A floating pool with its own river-cleaning filtration system is coming to New York City, but it has yet to find a home. The $20 million +POOL project was first announced in 2010 and originally was meant to open by this summer. However, as DNAInfo reported, the team is still working with the city to find a site for its plus-shaped swimming pool that will include four pools in one; a kiddie pool, sports pool, lap pool and a lounge pool. The pool is designed to filter the river that it floats in through the walls of the pool, allowing New Yorkers to take a dip in river water.
Renderings by PlayLab, courtesy of +POOL.
Seven years ago the team behind +POOL floated the fanciful–but completely fun–sounding idea of building a pool submerged in NYC’s East River that would filter the polluted waterway in addition to being a cool-off spot for New Yorkers. Curbed reports that though the official line is that all options are still being looked at, project designers hope the city will allow +POOL to be located off a pier at Brooklyn Bridge Park.
Yesterday, 6sqft uncovered conceptual renderings for a nine-acre island/pier in the Hudson River that would serve as a final terminus for the High Line. It would be a circular-shaped cultural and recreational center, dotted with five interconnected pyramid-shaped buildings, as well as an elevated promenade and a marina. It’s quite similar in design and theory to Barry Diller’s proposed Pier 55 floating park, which is planned for a Hudson River site slightly farther south in the Meatpacking District. And then there’s the + Pool, a massive public pool proposed for the East River.
Pier 55, the futuristic, $130 million park and performance space, already has a lease deal and $113 million in funding in place, but it was slapped with a lawsuit saying those involved have failed to throughly evaluate the environmental impact of the park. Which brings us to our question — is this new model the future of public space in NYC? In an urban setting where every square inch of space is at a premium, floating parks certainly are a creative alternative, but are the logistics ultimately too complicated?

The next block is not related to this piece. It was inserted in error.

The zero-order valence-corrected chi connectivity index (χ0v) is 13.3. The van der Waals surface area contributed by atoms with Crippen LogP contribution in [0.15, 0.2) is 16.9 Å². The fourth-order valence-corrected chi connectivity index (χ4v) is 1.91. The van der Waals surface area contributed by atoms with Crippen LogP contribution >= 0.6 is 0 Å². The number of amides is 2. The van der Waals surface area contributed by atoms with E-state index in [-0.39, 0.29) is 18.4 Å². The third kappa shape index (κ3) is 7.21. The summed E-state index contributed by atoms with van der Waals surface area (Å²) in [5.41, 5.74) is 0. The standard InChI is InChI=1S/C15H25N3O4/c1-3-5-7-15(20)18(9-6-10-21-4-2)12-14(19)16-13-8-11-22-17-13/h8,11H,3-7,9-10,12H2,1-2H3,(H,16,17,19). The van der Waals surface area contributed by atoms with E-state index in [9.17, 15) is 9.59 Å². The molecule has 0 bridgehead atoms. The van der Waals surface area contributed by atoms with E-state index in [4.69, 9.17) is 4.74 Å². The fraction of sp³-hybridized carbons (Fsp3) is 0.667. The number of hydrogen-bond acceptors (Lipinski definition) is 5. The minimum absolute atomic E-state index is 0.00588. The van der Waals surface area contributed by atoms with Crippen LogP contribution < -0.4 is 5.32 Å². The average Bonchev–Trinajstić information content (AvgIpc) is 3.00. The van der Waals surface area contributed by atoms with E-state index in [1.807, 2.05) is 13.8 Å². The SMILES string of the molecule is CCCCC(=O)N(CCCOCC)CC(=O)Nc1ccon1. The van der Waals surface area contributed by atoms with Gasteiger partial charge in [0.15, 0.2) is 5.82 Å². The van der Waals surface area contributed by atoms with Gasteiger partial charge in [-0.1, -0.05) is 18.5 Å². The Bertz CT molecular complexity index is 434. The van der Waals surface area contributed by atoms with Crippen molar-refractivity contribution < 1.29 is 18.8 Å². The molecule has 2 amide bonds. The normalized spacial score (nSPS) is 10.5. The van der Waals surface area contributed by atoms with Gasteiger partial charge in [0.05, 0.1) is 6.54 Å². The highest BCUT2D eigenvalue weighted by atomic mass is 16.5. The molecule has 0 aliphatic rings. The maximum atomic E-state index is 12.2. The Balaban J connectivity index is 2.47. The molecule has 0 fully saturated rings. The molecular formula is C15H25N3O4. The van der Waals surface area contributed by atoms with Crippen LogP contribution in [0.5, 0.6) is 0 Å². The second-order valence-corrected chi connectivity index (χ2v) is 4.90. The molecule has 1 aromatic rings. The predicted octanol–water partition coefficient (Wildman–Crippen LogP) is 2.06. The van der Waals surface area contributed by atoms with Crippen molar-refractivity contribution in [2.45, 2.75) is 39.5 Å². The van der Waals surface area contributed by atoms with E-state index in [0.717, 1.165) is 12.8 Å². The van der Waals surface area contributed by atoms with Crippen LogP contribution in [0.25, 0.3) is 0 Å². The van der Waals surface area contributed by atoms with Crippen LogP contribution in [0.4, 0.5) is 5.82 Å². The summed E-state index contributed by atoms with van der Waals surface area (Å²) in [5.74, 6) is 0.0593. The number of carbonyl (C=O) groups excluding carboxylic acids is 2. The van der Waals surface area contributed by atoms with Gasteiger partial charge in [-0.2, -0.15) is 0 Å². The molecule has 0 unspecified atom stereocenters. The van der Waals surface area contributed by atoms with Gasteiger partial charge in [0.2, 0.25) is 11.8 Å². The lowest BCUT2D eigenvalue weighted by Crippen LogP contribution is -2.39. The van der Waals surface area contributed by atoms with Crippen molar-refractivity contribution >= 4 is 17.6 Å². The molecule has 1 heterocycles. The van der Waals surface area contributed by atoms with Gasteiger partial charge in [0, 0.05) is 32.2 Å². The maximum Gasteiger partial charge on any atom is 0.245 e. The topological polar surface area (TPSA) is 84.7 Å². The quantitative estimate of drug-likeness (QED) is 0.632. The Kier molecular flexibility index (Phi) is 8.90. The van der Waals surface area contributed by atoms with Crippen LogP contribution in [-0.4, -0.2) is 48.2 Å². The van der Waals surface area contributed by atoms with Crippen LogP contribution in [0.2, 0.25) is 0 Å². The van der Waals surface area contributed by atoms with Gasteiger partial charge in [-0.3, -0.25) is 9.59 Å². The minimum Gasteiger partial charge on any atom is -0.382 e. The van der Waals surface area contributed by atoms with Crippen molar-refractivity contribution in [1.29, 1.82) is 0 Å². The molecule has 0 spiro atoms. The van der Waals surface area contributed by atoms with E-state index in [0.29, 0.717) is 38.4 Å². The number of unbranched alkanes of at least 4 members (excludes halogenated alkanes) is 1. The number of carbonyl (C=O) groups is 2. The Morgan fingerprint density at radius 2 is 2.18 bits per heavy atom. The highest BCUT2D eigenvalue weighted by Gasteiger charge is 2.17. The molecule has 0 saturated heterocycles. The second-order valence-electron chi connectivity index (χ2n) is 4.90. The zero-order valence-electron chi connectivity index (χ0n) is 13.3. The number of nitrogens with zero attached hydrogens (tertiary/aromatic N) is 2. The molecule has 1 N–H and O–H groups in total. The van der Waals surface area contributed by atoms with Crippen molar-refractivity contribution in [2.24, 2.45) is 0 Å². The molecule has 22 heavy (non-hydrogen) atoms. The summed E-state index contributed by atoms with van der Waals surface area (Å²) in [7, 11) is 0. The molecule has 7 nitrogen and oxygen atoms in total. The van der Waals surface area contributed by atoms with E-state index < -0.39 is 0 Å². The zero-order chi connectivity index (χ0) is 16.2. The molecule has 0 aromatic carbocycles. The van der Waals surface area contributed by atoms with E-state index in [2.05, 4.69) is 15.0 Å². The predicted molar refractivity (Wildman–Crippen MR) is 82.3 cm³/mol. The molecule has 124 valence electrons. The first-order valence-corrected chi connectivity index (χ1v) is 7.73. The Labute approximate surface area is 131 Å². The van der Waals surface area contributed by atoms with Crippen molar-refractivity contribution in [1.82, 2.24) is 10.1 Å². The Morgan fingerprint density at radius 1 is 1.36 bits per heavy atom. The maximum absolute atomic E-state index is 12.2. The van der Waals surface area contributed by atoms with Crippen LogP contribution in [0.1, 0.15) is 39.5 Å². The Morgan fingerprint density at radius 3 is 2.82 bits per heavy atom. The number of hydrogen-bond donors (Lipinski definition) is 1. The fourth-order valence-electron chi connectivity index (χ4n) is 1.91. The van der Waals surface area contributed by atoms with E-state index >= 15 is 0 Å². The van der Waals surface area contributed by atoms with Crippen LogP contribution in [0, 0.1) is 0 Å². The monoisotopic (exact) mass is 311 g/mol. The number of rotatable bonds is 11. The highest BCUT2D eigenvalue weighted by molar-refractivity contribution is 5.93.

The Significance Behind the Flag Atop Cobble Hill’s Trader Joe’s; Hold the Phone – Cinnabon Now Delivers, Mon, August 24, 2015
- Have you ever noticed the flag atop Trader Joe’s in Cobble Hill? Here’s the reason why the chain store flies the flag. [DNAinfo]
- Feeding your suburban-mall-food craving, Focus Brands (parent company to Carvel, Cinnabon and Auntie Anne’s) will now be delivering in the city starting this week. [CNN Money]
- A timeline of how Empire Stores went from a cargo warehouse in 1868 to the present development site. [Brownstoner]
- For their “Stats and the City 2015” series, Crain’s looks at “the mother of all megaprojects,” Hudson Yards [Crain’s]
- With projects like +Pool and 17 John Cotel, how does crowdfunding play into architecture? [ArchDaily]
- This sleek portable desk by Baine & Fricker comes with its own wheels for easy transportation. [ELLE Decoration]